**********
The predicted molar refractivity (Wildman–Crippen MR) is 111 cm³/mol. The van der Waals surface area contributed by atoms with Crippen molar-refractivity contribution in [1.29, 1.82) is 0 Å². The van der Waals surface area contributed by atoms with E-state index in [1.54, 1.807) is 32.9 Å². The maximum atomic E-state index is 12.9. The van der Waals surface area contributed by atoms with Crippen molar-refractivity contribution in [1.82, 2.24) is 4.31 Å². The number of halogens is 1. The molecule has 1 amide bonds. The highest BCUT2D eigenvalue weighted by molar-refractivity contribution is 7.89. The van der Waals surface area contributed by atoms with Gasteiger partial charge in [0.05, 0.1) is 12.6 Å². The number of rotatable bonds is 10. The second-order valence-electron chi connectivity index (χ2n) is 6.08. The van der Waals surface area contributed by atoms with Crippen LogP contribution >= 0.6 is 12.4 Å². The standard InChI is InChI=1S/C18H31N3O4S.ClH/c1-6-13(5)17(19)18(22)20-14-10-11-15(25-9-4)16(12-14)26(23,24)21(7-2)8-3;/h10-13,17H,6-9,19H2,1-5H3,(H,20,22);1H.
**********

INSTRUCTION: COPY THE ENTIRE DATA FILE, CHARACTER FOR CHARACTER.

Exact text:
The predicted molar refractivity (Wildman–Crippen MR) is 111 cm³/mol. The van der Waals surface area contributed by atoms with Crippen molar-refractivity contribution in [1.29, 1.82) is 0 Å². The van der Waals surface area contributed by atoms with E-state index in [1.54, 1.807) is 32.9 Å². The maximum atomic E-state index is 12.9. The van der Waals surface area contributed by atoms with Crippen molar-refractivity contribution in [1.82, 2.24) is 4.31 Å². The number of halogens is 1. The molecule has 1 amide bonds. The highest BCUT2D eigenvalue weighted by molar-refractivity contribution is 7.89. The van der Waals surface area contributed by atoms with Gasteiger partial charge in [0.05, 0.1) is 12.6 Å². The number of rotatable bonds is 10. The second-order valence-electron chi connectivity index (χ2n) is 6.08. The van der Waals surface area contributed by atoms with Crippen LogP contribution >= 0.6 is 12.4 Å². The standard InChI is InChI=1S/C18H31N3O4S.ClH/c1-6-13(5)17(19)18(22)20-14-10-11-15(25-9-4)16(12-14)26(23,24)21(7-2)8-3;/h10-13,17H,6-9,19H2,1-5H3,(H,20,22);1H.